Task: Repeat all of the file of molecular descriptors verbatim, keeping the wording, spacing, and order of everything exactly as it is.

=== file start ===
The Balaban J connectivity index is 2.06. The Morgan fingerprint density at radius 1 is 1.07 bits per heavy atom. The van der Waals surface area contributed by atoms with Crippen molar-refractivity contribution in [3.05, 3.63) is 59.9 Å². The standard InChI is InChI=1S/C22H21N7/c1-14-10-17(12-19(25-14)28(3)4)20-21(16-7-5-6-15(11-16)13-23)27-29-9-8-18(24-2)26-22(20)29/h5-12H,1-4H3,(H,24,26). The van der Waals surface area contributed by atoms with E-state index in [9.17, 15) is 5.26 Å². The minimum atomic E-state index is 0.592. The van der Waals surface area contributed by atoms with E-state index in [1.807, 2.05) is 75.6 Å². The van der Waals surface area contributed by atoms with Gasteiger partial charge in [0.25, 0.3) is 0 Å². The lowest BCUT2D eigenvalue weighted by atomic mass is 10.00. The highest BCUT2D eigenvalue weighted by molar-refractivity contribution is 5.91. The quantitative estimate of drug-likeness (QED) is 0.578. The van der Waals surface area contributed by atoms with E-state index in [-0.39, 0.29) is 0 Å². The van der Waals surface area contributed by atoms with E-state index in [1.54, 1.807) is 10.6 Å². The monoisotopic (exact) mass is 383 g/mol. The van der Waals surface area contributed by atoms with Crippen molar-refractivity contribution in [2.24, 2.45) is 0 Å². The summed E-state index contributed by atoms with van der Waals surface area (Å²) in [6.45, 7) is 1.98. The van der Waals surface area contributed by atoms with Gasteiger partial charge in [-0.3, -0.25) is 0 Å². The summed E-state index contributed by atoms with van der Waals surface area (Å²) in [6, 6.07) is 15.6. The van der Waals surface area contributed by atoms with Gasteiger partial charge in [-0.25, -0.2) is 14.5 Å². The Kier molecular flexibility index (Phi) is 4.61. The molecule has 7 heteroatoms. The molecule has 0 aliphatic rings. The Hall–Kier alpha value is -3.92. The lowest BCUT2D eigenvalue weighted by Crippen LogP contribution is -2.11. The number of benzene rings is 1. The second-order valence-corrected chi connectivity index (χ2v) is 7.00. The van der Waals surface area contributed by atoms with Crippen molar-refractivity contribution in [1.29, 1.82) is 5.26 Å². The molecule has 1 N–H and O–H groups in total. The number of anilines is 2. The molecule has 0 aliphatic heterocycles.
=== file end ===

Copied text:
The Balaban J connectivity index is 2.06. The Morgan fingerprint density at radius 1 is 1.07 bits per heavy atom. The van der Waals surface area contributed by atoms with Crippen molar-refractivity contribution in [3.05, 3.63) is 59.9 Å². The standard InChI is InChI=1S/C22H21N7/c1-14-10-17(12-19(25-14)28(3)4)20-21(16-7-5-6-15(11-16)13-23)27-29-9-8-18(24-2)26-22(20)29/h5-12H,1-4H3,(H,24,26). The van der Waals surface area contributed by atoms with E-state index in [9.17, 15) is 5.26 Å². The minimum atomic E-state index is 0.592. The van der Waals surface area contributed by atoms with E-state index in [1.807, 2.05) is 75.6 Å². The van der Waals surface area contributed by atoms with Gasteiger partial charge in [0.25, 0.3) is 0 Å². The lowest BCUT2D eigenvalue weighted by atomic mass is 10.00. The highest BCUT2D eigenvalue weighted by molar-refractivity contribution is 5.91. The quantitative estimate of drug-likeness (QED) is 0.578. The van der Waals surface area contributed by atoms with E-state index in [-0.39, 0.29) is 0 Å². The van der Waals surface area contributed by atoms with E-state index in [1.54, 1.807) is 10.6 Å². The monoisotopic (exact) mass is 383 g/mol. The van der Waals surface area contributed by atoms with Crippen molar-refractivity contribution in [2.24, 2.45) is 0 Å². The summed E-state index contributed by atoms with van der Waals surface area (Å²) in [6.45, 7) is 1.98. The van der Waals surface area contributed by atoms with Gasteiger partial charge in [-0.3, -0.25) is 0 Å². The summed E-state index contributed by atoms with van der Waals surface area (Å²) in [6, 6.07) is 15.6. The van der Waals surface area contributed by atoms with Gasteiger partial charge in [-0.25, -0.2) is 14.5 Å². The Kier molecular flexibility index (Phi) is 4.61. The molecule has 7 heteroatoms. The molecule has 0 aliphatic rings. The Hall–Kier alpha value is -3.92. The lowest BCUT2D eigenvalue weighted by Crippen LogP contribution is -2.11. The number of benzene rings is 1. The second-order valence-corrected chi connectivity index (χ2v) is 7.00. The van der Waals surface area contributed by atoms with Crippen molar-refractivity contribution in [1.29, 1.82) is 5.26 Å². The molecule has 1 N–H and O–H groups in total. The number of anilines is 2. The molecule has 0 aliphatic heterocycles.